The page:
Washington, George, 1732-1799. The writings of George Washington from the original manuscript sources: Volume 4
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GENERAL ORDERS Head Quarters, Cambridge, January 5, 1776

    Parole Hancock. Countersign Adams.

    The Majors of Brigade, to order the Adjutants to be exact, and punctual, in making their Weekly Returns of the Strenght of each regiment; Also a seperate Return of the Numbers inlisted in the course of last week, at Orderly time to morrow -- The weekly Returns to be according to the Form lately sent by the Adjutant General.

    The Regimentals, which have been made up, and drawn for, may be delivered to the respective Colonels by the Qr. Mr. General, to the Order of those Colonels, who drew them at such prices, as they have cost the Continent, which is much cheaper than could otherwise be obtained -- As nothing adds more to the Appearance of a man, than dress, and a proper degree of cleanliness in his person, the General hopes and expects, that each Regiment will contend for the most Soldier-like appearance: He is also very desirous of having the Men instructed, as speedily as possible in all parts of their duty, and recommends it to all the Colonels, to be very careful in the choice of their Non-Commissioned Officers, and to their Captains, to divide their Companies into small Squads, appointing a Serjeant and Corporal to each, from whom the utmost diligence is expected -- Those Serjeants and Corporals are by no means to suffer the Arms, and Accoutrements of any man in their Squads, to be dirty, or unfit for use, and as far as in them lies, to make the men appear neat, clean, and soldier-like -- Neglect of duty in these Instances, they may rely upon it will reduce them to the Ranks -- These Orders are not intended to exempt the commissioned Officers of the Companies from the strictest attention to these things; on the contrary, as it serves to shew the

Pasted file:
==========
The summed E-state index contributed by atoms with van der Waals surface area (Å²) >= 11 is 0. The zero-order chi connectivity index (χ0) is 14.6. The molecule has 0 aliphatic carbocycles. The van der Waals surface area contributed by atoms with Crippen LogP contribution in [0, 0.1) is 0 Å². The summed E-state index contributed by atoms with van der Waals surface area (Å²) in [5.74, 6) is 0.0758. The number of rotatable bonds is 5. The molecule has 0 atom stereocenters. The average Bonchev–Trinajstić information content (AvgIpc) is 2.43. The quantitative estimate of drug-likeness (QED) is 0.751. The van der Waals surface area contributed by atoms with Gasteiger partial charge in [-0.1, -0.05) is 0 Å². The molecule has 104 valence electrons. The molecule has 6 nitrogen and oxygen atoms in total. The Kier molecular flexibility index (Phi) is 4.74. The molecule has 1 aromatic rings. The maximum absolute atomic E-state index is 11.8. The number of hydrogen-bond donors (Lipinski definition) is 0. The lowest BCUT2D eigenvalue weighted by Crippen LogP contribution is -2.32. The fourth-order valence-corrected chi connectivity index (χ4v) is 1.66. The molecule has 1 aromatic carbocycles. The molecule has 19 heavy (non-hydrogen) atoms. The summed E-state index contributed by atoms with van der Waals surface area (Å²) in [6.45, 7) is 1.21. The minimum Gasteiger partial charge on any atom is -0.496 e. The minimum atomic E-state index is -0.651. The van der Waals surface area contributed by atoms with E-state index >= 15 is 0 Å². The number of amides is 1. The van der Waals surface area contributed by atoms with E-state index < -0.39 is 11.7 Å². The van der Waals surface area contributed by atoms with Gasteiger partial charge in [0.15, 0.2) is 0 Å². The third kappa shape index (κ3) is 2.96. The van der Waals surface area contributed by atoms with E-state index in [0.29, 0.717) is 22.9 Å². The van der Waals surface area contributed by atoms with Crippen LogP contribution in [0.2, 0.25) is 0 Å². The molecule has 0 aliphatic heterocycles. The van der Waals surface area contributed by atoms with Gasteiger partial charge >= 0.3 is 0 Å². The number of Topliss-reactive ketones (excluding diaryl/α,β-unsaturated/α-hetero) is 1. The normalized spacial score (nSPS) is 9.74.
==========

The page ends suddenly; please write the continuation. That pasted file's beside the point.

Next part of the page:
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General's Sollicitude in having the men, and their Arms appear in the best order, it is hoped they will double their diligence.

    If Col Brewer 5 inclines to accept the appointment of BarrackMaster, he is to proceed directly to discharge the duty of that Office; and as the first business to be done in an Army, is with the Quarter Master of each Regiment, he is to see that the number of men, for which each Barrack was designed; are immediately quartered therein, keeping the Regiments together as much as possible, that every Tent may be delivered into the Quarter Master General's Store.

[Note:Col Jonathan Brewer. He commanded a State regiment of Massachusetts artificers in 1776. ]

    The Regimental Quarter Masters, and their Serjeants, are to cause proper Necessarys to be erected at convenient distances from the Barracks, in which their men are lodged, and see that those necessarys are frequently filled up, any person who shall be discovered easing himself elsewhere, is to be instantly confined and brought before a Regimental Court Martial -- They are to cause also the Filth, and Garbage, about the Barracks, to be removed and buried, In short, it is in a particular manner the duty of the Quarter Master, to see that the Barracks are kept clean and sweet; the Victuals properly prepared &c -- and although it is the particular business of the Qr Masters, and their Serjeants, to see this done, it is equally necessary, and the duty of the other Officers, to look into this business, as too much care cannot be used in a matter, where the health of the Men so much depends upon it.